Baseball's Active Leaders, 2023
What Trump Said When About COVID
Everything Everywhere All at Once (2022)
Black Panther: Wakanda Forever (2022)
Doctor Strange in the Multiverse of Madness (2022)
Spider-Man: No Way Home (2021)
A Midsummer Night's Dream (1935)
Something to Sing About (1937)
Angels with Dirty Faces (1938)
A Lion Is In the Streets (1953)
Man of a Thousand Faces (1957)
Never Steal Anything Small (1959)
Shake Hands With the Devil (1959)
Nice casting. It’s a gritty, gray, dystopian future, right, and we need someone to play the saddled architect of the revolution. So why not the actor who played Winston Smith, the most saddled character from the greatest dystopian story of all, “1984”? Welcome, John Hurt.
And to lead the revolution? Why not Captain America? Nice to see you, Chris Evans.
|Written by||Joon-ho Bong
|Directed by||Joon-ho Bong|
And as the overconfident, grand manipulator of this mad dreamscape? Why not Ed Harris, the overconfident, grand manipulator of “The Truman Show”?
Welcome, all. And actors? Know your place.
Nice going, scientists
Quick question: What’s the most unthinkable thing that happens in “Snowpiercer”? That we inadvertently cause another Ice Age? That the remnants of humanity are forced onto a train that is divided not only into cars but classes, with the majority, dirty faced and Dickensian, stuffed into the tail section without rights, or, for a time, food? So that they are forced to eat the weak? Including babies?
No. The most unthinkable thing that happens in “Snowpiercer” is that somehow humanity gets together and enacts a scientific solution to global warming this year. That’s optimistic. May I introduce Korean director Bong Joon-ho (“The Host,” “Mother”) to our do-nothing GOP-led U.S. Congress? Most of those guys don’t even believe in global warming.
But in the movie, sure, we do it. We all get together and seed the clouds with CW-7 to counteract global warming. And ... Oops. Instead of a slight correction we plunge the Earth into a new Ice Age, during which everything on the planet dies. Nice going, scientists. The only ones left are the people on the supertrain. Is it called the Snowpiercer? Either way, it was started by a man named Wilford before the whole CW-7 experiment as a self-sustaining, global train ride, and now, 17 years later, it’s our last, best hope. But of course it’s been turned into an awful, dystopian nightmare: haves and have nots. A metaphor for our time.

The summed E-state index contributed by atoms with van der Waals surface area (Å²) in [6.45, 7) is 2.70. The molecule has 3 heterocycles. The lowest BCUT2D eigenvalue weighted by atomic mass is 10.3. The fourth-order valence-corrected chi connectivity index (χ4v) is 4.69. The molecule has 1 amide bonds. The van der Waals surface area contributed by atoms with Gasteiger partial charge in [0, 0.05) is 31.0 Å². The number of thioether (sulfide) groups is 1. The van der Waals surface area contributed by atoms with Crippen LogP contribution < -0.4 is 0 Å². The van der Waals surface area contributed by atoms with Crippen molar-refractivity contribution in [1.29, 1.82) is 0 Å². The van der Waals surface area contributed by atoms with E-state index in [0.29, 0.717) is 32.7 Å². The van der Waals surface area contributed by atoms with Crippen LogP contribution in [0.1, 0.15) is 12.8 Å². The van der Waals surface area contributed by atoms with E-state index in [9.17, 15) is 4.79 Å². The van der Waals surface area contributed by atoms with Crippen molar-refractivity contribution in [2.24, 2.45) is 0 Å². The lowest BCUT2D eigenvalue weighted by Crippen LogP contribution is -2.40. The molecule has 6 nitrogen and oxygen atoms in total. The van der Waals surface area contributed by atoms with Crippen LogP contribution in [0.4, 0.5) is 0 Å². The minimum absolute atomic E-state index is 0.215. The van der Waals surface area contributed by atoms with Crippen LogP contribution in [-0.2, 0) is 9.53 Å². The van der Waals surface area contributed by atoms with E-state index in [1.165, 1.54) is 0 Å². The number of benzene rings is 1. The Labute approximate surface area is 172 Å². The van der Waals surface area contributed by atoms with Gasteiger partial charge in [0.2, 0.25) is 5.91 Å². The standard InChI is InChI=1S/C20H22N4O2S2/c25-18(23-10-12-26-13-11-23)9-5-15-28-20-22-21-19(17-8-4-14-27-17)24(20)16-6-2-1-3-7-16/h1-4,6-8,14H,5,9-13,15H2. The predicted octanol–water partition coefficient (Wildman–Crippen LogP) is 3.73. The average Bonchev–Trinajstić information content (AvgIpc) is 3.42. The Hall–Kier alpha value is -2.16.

We begin in the tail section, where armed cops show up and count off the rabble. Once your row is called you’re supposed to take a knee, but one man doesn’t: Curtis (Evans). He’s not being heroically rebellious but simply counting how long it takes for the traincar doors to close—so how much time they’ll need when they foment their revolution. But now isn’t the time. “When is the time?” Edgar (Jamie Bell), his right-hand man, asks. “Soon,” Curtis replies.
He’s a reluctant leader. He thinks everyone should follow Gilliam (John Hurt) instead. Because he was named for Terry Gilliam? Because Hurt once played Winston Smith? Mostly because Curtis feels unworthy. We’ll get to that later.
First some draconian violence. In the first-class cars, they need a violinist, and a man offers he and his wife. But they only need one, so they take him and break her nose. Because they can. They also need kids, and they take two: one from Tanya (Octavia Spencer), who gets a black eye, and one from Andrew (Ewen Bremner), who, in the struggle, manages to throw a shoe at the departing, yellow-clad official, Claude (Emma Levie). For that, amidst a long, drawn-out metaphor from Mason (a marvelous Tilda Swinton, channeling Margaret Thatcher) on how everything has its place, both shoes and people—“I belong to the front, you belong to the tail”—Andrew’s arm is forced outside the train and into the lifeless cold. Seven minutes later, when it’s brought back, it’s frozen solid. Then the police take turns bashing it off with sledgehammers.
So you see the need for revolution.
It starts sooner than I’d anticipated. Claude calls the guns “useless,” Curtis surmises they no longer have bullets in them, and he proves his theory. Boom. Now the men and Octavia Spencer are moving car to car. What’s in the other cars? First, there’s solitary confinement chamber where they pick up Namgoong Minsoo (celebrated Korean actor, and star of “The Host,” Song Kang-ho), an engineer who knows how to open the train doors. He’s also got a bit of a drug problem—Krongle, industrial waste—but that’s how the revolutionaries control him. Meanwhile, his daughter, Yona (Ko Ah-sung), is a bit psychic. She can anticipate what’s behind a door before her father opens it. They don’t take advantage of this talent nearly enough, do they? They should rely on her more.